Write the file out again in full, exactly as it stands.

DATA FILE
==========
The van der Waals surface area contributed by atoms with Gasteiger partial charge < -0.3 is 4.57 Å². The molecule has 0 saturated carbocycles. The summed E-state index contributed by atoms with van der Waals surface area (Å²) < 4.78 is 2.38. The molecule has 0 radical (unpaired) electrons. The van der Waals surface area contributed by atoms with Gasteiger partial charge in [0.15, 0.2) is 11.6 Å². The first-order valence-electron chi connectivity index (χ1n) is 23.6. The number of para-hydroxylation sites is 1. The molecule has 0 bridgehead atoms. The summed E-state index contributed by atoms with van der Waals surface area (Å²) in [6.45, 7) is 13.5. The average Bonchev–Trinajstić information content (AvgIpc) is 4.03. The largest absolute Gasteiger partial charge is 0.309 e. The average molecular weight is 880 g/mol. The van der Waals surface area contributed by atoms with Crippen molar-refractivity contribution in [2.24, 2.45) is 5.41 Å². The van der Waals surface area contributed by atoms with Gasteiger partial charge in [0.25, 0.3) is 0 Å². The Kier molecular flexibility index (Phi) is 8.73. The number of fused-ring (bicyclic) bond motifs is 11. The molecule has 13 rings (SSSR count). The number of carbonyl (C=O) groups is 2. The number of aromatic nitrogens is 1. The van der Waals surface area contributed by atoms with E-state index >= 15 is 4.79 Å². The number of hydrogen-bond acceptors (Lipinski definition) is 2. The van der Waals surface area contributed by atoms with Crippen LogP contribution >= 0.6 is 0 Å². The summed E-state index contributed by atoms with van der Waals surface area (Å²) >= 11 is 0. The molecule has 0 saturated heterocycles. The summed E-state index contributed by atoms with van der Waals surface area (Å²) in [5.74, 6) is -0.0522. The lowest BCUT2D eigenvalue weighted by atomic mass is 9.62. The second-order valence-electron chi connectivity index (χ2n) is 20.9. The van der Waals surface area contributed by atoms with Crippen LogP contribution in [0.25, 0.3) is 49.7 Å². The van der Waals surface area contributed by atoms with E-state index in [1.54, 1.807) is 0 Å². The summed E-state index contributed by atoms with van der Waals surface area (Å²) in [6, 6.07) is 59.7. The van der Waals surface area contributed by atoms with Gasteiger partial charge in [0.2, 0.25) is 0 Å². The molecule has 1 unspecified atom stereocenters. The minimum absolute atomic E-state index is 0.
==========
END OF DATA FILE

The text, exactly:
The van der Waals surface area contributed by atoms with Gasteiger partial charge < -0.3 is 4.57 Å². The molecule has 0 saturated carbocycles. The summed E-state index contributed by atoms with van der Waals surface area (Å²) < 4.78 is 2.38. The molecule has 0 radical (unpaired) electrons. The van der Waals surface area contributed by atoms with Gasteiger partial charge in [0.15, 0.2) is 11.6 Å². The first-order valence-electron chi connectivity index (χ1n) is 23.6. The number of para-hydroxylation sites is 1. The molecule has 0 bridgehead atoms. The summed E-state index contributed by atoms with van der Waals surface area (Å²) in [6.45, 7) is 13.5. The average Bonchev–Trinajstić information content (AvgIpc) is 4.03. The largest absolute Gasteiger partial charge is 0.309 e. The average molecular weight is 880 g/mol. The van der Waals surface area contributed by atoms with Crippen molar-refractivity contribution in [2.24, 2.45) is 5.41 Å². The van der Waals surface area contributed by atoms with Gasteiger partial charge in [0.25, 0.3) is 0 Å². The Kier molecular flexibility index (Phi) is 8.73. The number of fused-ring (bicyclic) bond motifs is 11. The molecule has 13 rings (SSSR count). The number of carbonyl (C=O) groups is 2. The number of aromatic nitrogens is 1. The van der Waals surface area contributed by atoms with E-state index >= 15 is 4.79 Å². The number of hydrogen-bond acceptors (Lipinski definition) is 2. The van der Waals surface area contributed by atoms with Crippen LogP contribution >= 0.6 is 0 Å². The summed E-state index contributed by atoms with van der Waals surface area (Å²) >= 11 is 0. The molecule has 0 saturated heterocycles. The summed E-state index contributed by atoms with van der Waals surface area (Å²) in [5.74, 6) is -0.0522. The lowest BCUT2D eigenvalue weighted by atomic mass is 9.62. The second-order valence-electron chi connectivity index (χ2n) is 20.9. The van der Waals surface area contributed by atoms with Crippen LogP contribution in [0.25, 0.3) is 49.7 Å². The van der Waals surface area contributed by atoms with E-state index in [1.54, 1.807) is 0 Å². The summed E-state index contributed by atoms with van der Waals surface area (Å²) in [6, 6.07) is 59.7. The van der Waals surface area contributed by atoms with Gasteiger partial charge in [0.2, 0.25) is 0 Å². The molecule has 1 unspecified atom stereocenters. The minimum absolute atomic E-state index is 0.